In a country where the life expectancy of public servants can be short, Mamoun Sami Rashid's four-week tenure as governor of Anbar province counts as beating the odds.

The man he replaced as the head of this volatile district was kidnapped 11 days after taking office in early May and died in captivity later that month. Another governor resigned in January after insurgents abducted three of his sons and demanded he step down.

The week that Rashid became governor, gunmen showed up at his home on the outskirts of Ramadi, only to be chased away by his security detail. "Of course I hesitated when I first thought of being governor. It is not the safest job," Rashid, 48, a blunt former civil engineer, said in an interview. "But I depend on two things: the protection of God and the acceptance of the people of Anbar. The work that we do will convince people that we are on the right track."

One year ago, Iraq's U.S.-led occupation authority handed a measure of sovereignty back to Iraqi leaders. Officials in Baghdad and in the provinces gained some political authority and have struggled, with varying degrees of success, to make the idea of self-governance a reality.

Rashid is at the forefront of efforts to impose political order on a Sunni Arab-dominated province where sympathy for the insurgency and anger over the U.S. presence run deep. Since early May, Marines have launched three offensives in Anbar towns along the Syrian border where foreigners enter Iraq to join the insurgency. The most recent assault took place in Karabilah last week.

The challenges facing Rashid, as well as the Marine civil affairs team that still calls most of the shots in Ramadi, Anbar's capital, appear vastly more grave than in most of Iraq's 17 other provinces. An arid swath that extends from just west of Baghdad to the country's northwestern border, Anbar lags far behind the rest of the country in security, public services and economic development.

For that reason, U.S. officials here say, the success or failure of attempts to pacify Anbar will play a decisive role in determining the country's future.

"The theory is that as Ramadi goes, so goes the province, and as this province goes, well, so goes the country, to some extent," said Col. Robert Sokoloski, chief of staff of the 2nd Marine Division, the ground force responsible for Anbar. "Getting this right is tremendously important. And we feel that right now we have a governor in place who is engaged and ready to do what it takes."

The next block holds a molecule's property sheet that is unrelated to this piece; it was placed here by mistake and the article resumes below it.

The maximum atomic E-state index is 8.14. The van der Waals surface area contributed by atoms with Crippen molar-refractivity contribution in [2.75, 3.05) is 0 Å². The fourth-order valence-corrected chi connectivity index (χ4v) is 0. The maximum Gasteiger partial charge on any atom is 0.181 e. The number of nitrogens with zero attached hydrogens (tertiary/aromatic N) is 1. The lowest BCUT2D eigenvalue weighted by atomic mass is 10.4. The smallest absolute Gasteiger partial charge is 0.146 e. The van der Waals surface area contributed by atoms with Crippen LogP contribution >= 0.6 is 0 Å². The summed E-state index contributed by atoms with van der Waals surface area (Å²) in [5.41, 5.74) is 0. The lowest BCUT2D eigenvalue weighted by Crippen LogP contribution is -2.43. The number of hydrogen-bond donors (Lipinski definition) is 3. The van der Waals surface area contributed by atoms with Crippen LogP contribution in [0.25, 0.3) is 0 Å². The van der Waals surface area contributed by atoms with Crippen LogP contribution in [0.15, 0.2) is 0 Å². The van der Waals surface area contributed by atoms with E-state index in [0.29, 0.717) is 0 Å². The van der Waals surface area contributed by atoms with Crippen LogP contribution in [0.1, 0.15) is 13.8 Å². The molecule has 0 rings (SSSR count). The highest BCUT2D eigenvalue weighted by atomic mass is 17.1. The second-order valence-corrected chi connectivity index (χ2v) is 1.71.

Unlike nearby Fallujah, where Marines launched a major offensive against insurgents last November, Ramadi, about 60 miles west of Baghdad, has experienced only small-scale clashes in the more than two years since the U.S.-led invasion. But on most downtown blocks, at least one building appears to have been leveled by an explosion or riddled with bullets.

The headquarters of the province's tumultuous entry into democratic rule is the Government Center, a fortified compound in the heart of the city where Rashid's plush office is located. A cross between City Hall and the OK Corral, it is a magnet for almost daily attacks by insurgents firing automatic weapons, rocket-propelled grenades and mortar shells.

This month, insurgents have killed at least a dozen Marines and soldiers near the compound in downtown Ramadi, and a private security contractor was shot dead by a sniper while standing guard on the roof during a meeting of provincial government officials.

Virtually every window is stacked with sandbags, and approaching vehicles must navigate a series of concrete barricades and checkpoints. Inside, politicians sip tea in offices that are often marked by dust and rubble.

Because the Marines have sought to keep the center open to the public, virtually anyone is admitted, as long as the person has some form of identification and is unarmed. Insurgents often gain entry this way and post threatening messages on walls and office doors, warning politicians not to cooperate with the U.S. government.

Rashid emerged to fill a leadership vacuum left here May 29 when the body of Gov. Raja Nawaf Farhan Mahalawi was found in a house near the city of Rawah after a firefight between Marines and insurgents.